Penguins in Arabia Arunava Sarkar on climate change, globalisation and mass-produced cities

“T hey (Penguins) have a staff of 13 ‘butlers’ to cater for their every need; they dine on restaurant-quality fish (imported from Canada) and they enjoy the lifestyle of respected diplomatic ambassadors… Ski Dubai has built a housing area and pool (for penguins) at the resort to resemble an Antarctic environment.”

– James Gabrillo, Penguins go on show at Ski Dubai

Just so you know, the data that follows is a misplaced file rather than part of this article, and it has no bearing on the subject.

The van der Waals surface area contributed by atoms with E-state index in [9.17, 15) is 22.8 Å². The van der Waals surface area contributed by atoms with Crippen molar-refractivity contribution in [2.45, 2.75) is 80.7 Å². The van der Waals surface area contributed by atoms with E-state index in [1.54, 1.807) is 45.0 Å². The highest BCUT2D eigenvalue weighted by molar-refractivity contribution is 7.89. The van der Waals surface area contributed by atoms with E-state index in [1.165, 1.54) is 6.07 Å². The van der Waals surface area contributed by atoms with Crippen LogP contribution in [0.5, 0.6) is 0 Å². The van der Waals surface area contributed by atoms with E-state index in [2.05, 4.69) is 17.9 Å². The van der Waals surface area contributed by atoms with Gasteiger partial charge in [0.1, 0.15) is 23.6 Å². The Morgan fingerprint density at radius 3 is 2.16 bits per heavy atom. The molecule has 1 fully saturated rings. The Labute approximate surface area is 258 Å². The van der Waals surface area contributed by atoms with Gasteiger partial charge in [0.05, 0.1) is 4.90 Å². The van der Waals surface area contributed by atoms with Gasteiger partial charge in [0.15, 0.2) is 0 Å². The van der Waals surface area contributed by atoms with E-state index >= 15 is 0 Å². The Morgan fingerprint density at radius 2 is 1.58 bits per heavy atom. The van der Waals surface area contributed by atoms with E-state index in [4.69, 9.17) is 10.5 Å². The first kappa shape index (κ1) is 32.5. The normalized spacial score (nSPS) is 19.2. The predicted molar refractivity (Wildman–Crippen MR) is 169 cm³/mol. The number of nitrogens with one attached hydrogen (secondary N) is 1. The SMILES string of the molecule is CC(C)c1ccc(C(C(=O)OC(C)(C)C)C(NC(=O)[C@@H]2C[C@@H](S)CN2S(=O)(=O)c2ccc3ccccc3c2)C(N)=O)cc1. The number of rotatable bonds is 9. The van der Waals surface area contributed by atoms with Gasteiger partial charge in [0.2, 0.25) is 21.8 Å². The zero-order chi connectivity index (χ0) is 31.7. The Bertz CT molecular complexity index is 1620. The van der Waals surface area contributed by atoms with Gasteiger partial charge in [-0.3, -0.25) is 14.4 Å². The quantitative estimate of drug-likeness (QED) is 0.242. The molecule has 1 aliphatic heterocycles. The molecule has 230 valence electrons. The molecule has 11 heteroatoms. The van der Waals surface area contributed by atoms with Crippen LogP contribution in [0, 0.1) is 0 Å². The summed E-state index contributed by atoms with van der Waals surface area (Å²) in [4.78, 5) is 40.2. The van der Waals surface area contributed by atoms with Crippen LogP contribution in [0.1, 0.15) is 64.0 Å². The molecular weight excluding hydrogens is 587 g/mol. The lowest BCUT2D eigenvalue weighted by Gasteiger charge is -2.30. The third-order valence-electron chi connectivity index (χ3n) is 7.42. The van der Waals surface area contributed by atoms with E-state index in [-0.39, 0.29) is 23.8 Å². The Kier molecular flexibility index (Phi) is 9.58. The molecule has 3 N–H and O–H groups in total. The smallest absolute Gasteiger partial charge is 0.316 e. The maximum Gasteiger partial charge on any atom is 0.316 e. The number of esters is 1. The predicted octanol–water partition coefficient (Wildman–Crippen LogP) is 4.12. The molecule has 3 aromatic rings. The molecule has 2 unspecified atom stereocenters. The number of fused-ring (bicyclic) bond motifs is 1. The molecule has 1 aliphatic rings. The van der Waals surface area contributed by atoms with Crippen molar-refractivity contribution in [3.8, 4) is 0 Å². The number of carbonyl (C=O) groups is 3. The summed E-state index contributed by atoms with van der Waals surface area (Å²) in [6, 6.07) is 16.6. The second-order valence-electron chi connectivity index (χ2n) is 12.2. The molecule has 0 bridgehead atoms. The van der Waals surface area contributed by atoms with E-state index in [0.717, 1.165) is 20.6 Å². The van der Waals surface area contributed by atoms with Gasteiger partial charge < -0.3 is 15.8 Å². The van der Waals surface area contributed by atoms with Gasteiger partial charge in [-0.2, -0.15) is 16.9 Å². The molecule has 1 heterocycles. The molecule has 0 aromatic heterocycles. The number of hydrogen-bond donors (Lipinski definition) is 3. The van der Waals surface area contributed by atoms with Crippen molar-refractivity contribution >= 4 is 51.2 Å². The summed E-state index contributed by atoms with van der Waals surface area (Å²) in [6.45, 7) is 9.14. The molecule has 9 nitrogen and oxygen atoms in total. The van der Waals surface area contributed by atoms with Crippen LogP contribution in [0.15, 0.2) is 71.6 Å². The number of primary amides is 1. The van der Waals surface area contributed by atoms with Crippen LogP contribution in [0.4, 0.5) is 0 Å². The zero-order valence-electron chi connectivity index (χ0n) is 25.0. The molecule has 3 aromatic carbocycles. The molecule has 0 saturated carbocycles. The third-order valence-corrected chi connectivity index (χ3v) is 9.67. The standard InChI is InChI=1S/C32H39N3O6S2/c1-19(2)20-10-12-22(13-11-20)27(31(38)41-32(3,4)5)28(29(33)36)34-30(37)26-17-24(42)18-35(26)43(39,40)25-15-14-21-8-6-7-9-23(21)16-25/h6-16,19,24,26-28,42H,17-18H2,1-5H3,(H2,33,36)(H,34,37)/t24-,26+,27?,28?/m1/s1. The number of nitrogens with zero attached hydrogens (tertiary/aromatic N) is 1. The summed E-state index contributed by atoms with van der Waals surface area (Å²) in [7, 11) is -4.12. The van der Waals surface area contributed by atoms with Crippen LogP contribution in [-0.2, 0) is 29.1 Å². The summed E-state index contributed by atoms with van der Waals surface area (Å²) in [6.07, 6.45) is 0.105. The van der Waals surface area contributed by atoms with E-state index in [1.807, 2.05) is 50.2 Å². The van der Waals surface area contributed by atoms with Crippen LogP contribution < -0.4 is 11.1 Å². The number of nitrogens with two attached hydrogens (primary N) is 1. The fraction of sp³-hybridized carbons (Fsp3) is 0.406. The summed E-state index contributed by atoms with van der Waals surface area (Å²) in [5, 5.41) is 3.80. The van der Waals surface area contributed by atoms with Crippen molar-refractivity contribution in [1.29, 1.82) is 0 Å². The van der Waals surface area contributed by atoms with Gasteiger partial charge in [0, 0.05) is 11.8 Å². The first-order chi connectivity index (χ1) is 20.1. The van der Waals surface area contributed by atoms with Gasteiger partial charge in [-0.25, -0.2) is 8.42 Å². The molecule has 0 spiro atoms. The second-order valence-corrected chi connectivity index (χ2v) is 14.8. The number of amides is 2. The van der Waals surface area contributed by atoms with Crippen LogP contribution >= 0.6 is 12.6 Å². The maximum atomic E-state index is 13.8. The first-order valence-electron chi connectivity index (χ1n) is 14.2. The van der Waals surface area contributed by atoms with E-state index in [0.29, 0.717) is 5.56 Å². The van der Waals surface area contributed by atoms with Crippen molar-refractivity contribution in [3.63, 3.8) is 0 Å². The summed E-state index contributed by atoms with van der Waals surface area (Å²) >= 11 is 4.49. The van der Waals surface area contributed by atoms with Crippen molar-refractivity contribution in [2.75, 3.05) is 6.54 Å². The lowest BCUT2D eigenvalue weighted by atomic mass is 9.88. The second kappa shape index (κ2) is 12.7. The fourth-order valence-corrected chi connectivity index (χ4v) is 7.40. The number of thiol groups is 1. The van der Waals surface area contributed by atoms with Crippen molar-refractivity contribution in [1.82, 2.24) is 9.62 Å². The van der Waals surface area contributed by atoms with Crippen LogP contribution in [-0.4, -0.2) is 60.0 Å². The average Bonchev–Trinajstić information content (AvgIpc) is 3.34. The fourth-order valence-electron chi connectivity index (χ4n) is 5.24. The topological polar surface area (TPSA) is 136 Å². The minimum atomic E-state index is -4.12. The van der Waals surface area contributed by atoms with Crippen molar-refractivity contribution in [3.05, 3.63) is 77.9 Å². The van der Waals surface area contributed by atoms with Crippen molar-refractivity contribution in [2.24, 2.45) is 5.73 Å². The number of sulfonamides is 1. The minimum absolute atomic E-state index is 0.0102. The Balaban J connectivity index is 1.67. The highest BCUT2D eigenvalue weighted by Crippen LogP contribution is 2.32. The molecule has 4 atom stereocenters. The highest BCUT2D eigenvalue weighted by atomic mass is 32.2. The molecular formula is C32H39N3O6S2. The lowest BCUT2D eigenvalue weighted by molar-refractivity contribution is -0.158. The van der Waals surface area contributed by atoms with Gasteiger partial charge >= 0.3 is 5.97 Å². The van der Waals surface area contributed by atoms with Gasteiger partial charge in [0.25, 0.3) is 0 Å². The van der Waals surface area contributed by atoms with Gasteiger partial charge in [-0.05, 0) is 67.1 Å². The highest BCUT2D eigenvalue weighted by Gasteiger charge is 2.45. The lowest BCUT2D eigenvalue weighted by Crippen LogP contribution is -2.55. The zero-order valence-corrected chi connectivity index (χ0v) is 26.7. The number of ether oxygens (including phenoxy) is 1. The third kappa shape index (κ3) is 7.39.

“How much does it cost to pet a penguin in Arabia?” my friend Abu asked as we settled down at a coffee shop at the Mall of Emirates (MOE), Dubai. Abu, a retail strategist, was visiting Dubai for new business ideas and he was obviously referring to the penguins he has befriended at the huge ice-skating rink in the Mall, the largest indoor Ski Resort within the UAE. That day we deliberated extensively on the business model of maintaining a premium penguin habitat under the scorching desert sun as an anchor to one of the largest and most successful malls in history. Obviously, it did make business sense as the penguins of the MOE beat the intricately detailed traditional gold souks of Dubai hands down when it came to the business of luring 40 million odd tourists per year. That evening we couldn’t help but reflect on how the penguin represents the power of  technology to annihilate space, time and order to create compelling hyper realities that can be replicated effortlessly across the globe.